To visualize the level of dependence (or almost complete absence thereof), I performed a cluster analysis. I assigned each RSI value to one of the classes (from 0 to 9.99, from 10 to 19.99, from 20 to 29.99, and so on). Then I calculated the number of 1 and -1 results for each class (i.e. the number of cases where the price rose in the future and the number of cases where the price fell in the future). I also calculated the ratio of the number of growth cases to the total number of cases in the class. The results were presented in a table format.

*XRPBUSD cluster analysis results*

As we can see, when the RSI values range from 0 to 19.99 or from 40 to 69.99, the likelihood of price increase or decrease is practically the same. Some sort of pattern, if we can call it that, emerges in the range of 20 to 39.99, but it is too insignificant to rely on.

Only for the RSI range of 70 to 89.99 can we talk about some dependence. We see that after reaching such values, in most cases, the price decreases. However, this is far from the majority, and therefore even at such values, the RSI indicator can be considered only as one of the factors for decision-making. And by no means a decisive factor.

To be more objective, I conducted the same analysis for some other trading pairs. Perhaps this is just a feature that is peculiar only to XRPBUSD? The result is before you. As we can see, a similar situation occurs with other assets.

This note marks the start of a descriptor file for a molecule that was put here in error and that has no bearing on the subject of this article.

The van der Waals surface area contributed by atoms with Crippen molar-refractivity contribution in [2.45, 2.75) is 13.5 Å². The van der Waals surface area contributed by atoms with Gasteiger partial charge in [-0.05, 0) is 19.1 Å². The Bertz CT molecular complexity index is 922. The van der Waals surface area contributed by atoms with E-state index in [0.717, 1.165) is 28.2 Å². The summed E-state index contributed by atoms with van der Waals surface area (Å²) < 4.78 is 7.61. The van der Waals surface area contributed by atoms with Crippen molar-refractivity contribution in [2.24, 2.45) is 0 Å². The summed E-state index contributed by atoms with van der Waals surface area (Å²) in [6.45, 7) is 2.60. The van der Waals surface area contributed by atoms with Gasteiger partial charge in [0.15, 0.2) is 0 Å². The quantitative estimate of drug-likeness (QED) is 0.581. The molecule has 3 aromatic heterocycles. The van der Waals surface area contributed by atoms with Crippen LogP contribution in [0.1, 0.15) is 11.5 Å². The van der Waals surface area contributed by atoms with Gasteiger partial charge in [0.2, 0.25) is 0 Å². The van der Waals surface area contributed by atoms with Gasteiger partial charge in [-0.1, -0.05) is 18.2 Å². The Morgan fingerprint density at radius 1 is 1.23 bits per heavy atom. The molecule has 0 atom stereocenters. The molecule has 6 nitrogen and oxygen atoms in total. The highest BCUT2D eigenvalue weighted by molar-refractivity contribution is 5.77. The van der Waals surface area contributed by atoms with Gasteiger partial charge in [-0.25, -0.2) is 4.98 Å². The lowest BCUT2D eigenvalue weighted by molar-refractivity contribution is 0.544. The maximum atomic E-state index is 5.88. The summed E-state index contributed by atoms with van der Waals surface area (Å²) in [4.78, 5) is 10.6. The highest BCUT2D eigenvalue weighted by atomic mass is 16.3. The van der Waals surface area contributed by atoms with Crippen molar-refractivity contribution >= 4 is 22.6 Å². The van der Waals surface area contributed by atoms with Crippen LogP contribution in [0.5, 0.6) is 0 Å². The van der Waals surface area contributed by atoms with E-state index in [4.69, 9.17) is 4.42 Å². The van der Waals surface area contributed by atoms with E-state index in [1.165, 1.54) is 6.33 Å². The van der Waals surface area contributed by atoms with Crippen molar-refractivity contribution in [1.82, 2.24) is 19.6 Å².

*BTCBUSD cluster analysis results*

*ETHBUSD cluster analysis results*

*BNBBUSD cluster analysis results*

I think many people have been in situations where the RSI indicator looked good, and it seemed to indicate a high probability of further price movement in the desired direction. And after entering into a deal, they were surprised why the price did not go there, attributing it to a coincidence or some fundamental events they did not know about. But now you know why this is happening. And I hope this will encourage you to make more responsible decisions.

Thank you for your attention, I would greatly appreciate it if you could share your thoughts on the results of my research. Perhaps you have ideas on the dependencies of other indicators, conditions, or their combinations that can be further researched.